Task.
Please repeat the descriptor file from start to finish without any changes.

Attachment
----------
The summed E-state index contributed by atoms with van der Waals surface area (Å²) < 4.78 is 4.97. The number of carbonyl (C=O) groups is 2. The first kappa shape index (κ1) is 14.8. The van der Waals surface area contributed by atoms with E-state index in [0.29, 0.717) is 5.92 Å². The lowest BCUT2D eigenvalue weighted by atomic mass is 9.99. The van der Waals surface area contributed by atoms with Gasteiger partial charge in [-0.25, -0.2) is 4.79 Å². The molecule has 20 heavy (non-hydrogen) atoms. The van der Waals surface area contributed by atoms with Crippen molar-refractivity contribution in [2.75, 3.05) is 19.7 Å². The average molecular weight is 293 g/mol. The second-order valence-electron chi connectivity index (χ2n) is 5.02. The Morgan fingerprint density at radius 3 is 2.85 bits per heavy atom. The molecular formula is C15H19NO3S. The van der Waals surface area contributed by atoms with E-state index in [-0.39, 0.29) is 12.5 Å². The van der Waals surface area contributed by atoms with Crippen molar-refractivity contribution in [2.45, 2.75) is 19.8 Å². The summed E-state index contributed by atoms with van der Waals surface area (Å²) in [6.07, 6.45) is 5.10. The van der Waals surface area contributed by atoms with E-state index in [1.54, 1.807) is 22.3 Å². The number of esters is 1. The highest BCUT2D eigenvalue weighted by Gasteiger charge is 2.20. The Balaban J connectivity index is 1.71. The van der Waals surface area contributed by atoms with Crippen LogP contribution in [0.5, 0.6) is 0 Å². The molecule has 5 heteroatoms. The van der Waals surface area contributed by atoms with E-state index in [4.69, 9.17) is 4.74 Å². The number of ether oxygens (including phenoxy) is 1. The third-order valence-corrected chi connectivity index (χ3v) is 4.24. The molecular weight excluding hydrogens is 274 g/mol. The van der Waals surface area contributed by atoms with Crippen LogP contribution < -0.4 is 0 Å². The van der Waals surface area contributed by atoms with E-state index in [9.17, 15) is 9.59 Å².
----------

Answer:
The summed E-state index contributed by atoms with van der Waals surface area (Å²) < 4.78 is 4.97. The number of carbonyl (C=O) groups is 2. The first kappa shape index (κ1) is 14.8. The van der Waals surface area contributed by atoms with E-state index in [0.29, 0.717) is 5.92 Å². The lowest BCUT2D eigenvalue weighted by atomic mass is 9.99. The van der Waals surface area contributed by atoms with Gasteiger partial charge in [-0.25, -0.2) is 4.79 Å². The molecule has 20 heavy (non-hydrogen) atoms. The van der Waals surface area contributed by atoms with Crippen molar-refractivity contribution in [2.75, 3.05) is 19.7 Å². The average molecular weight is 293 g/mol. The second-order valence-electron chi connectivity index (χ2n) is 5.02. The Morgan fingerprint density at radius 3 is 2.85 bits per heavy atom. The molecular formula is C15H19NO3S. The van der Waals surface area contributed by atoms with E-state index in [-0.39, 0.29) is 12.5 Å². The van der Waals surface area contributed by atoms with Crippen molar-refractivity contribution in [2.45, 2.75) is 19.8 Å². The summed E-state index contributed by atoms with van der Waals surface area (Å²) in [6.07, 6.45) is 5.10. The van der Waals surface area contributed by atoms with E-state index in [1.54, 1.807) is 22.3 Å². The number of esters is 1. The highest BCUT2D eigenvalue weighted by Gasteiger charge is 2.20. The Balaban J connectivity index is 1.71. The van der Waals surface area contributed by atoms with Crippen LogP contribution in [0.5, 0.6) is 0 Å². The molecule has 5 heteroatoms. The van der Waals surface area contributed by atoms with E-state index in [4.69, 9.17) is 4.74 Å². The number of ether oxygens (including phenoxy) is 1. The third-order valence-corrected chi connectivity index (χ3v) is 4.24. The molecular weight excluding hydrogens is 274 g/mol. The van der Waals surface area contributed by atoms with Crippen LogP contribution < -0.4 is 0 Å². The van der Waals surface area contributed by atoms with E-state index in [9.17, 15) is 9.59 Å².